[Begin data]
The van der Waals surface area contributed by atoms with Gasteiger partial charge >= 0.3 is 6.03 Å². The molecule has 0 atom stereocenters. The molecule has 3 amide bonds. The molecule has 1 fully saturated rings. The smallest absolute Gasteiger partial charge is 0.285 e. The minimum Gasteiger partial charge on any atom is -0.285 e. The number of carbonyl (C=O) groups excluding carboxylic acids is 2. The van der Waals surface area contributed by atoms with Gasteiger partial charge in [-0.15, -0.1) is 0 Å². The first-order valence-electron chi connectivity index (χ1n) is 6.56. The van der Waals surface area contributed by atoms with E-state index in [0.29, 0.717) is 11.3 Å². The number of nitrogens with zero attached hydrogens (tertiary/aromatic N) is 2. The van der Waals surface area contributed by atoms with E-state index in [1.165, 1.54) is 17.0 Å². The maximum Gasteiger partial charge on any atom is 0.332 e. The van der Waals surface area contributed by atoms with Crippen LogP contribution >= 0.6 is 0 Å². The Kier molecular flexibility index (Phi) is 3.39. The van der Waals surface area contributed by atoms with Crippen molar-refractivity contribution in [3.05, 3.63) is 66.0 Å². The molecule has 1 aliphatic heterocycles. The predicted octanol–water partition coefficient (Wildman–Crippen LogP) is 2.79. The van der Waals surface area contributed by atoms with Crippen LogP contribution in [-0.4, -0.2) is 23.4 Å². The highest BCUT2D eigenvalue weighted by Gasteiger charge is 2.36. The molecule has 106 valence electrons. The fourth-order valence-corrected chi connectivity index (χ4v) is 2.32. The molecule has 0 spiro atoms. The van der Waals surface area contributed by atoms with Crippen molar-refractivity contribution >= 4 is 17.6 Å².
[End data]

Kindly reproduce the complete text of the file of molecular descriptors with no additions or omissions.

The van der Waals surface area contributed by atoms with Gasteiger partial charge >= 0.3 is 6.03 Å². The molecule has 0 atom stereocenters. The molecule has 3 amide bonds. The molecule has 1 fully saturated rings. The smallest absolute Gasteiger partial charge is 0.285 e. The minimum Gasteiger partial charge on any atom is -0.285 e. The number of carbonyl (C=O) groups excluding carboxylic acids is 2. The van der Waals surface area contributed by atoms with Gasteiger partial charge in [-0.15, -0.1) is 0 Å². The first-order valence-electron chi connectivity index (χ1n) is 6.56. The van der Waals surface area contributed by atoms with E-state index in [0.29, 0.717) is 11.3 Å². The number of nitrogens with zero attached hydrogens (tertiary/aromatic N) is 2. The van der Waals surface area contributed by atoms with E-state index in [1.165, 1.54) is 17.0 Å². The maximum Gasteiger partial charge on any atom is 0.332 e. The van der Waals surface area contributed by atoms with Crippen LogP contribution >= 0.6 is 0 Å². The Kier molecular flexibility index (Phi) is 3.39. The van der Waals surface area contributed by atoms with Crippen molar-refractivity contribution in [3.05, 3.63) is 66.0 Å². The molecule has 1 aliphatic heterocycles. The predicted octanol–water partition coefficient (Wildman–Crippen LogP) is 2.79. The van der Waals surface area contributed by atoms with Crippen LogP contribution in [-0.4, -0.2) is 23.4 Å². The highest BCUT2D eigenvalue weighted by Gasteiger charge is 2.36. The molecule has 106 valence electrons. The fourth-order valence-corrected chi connectivity index (χ4v) is 2.32. The molecule has 0 spiro atoms. The van der Waals surface area contributed by atoms with Crippen molar-refractivity contribution >= 4 is 17.6 Å².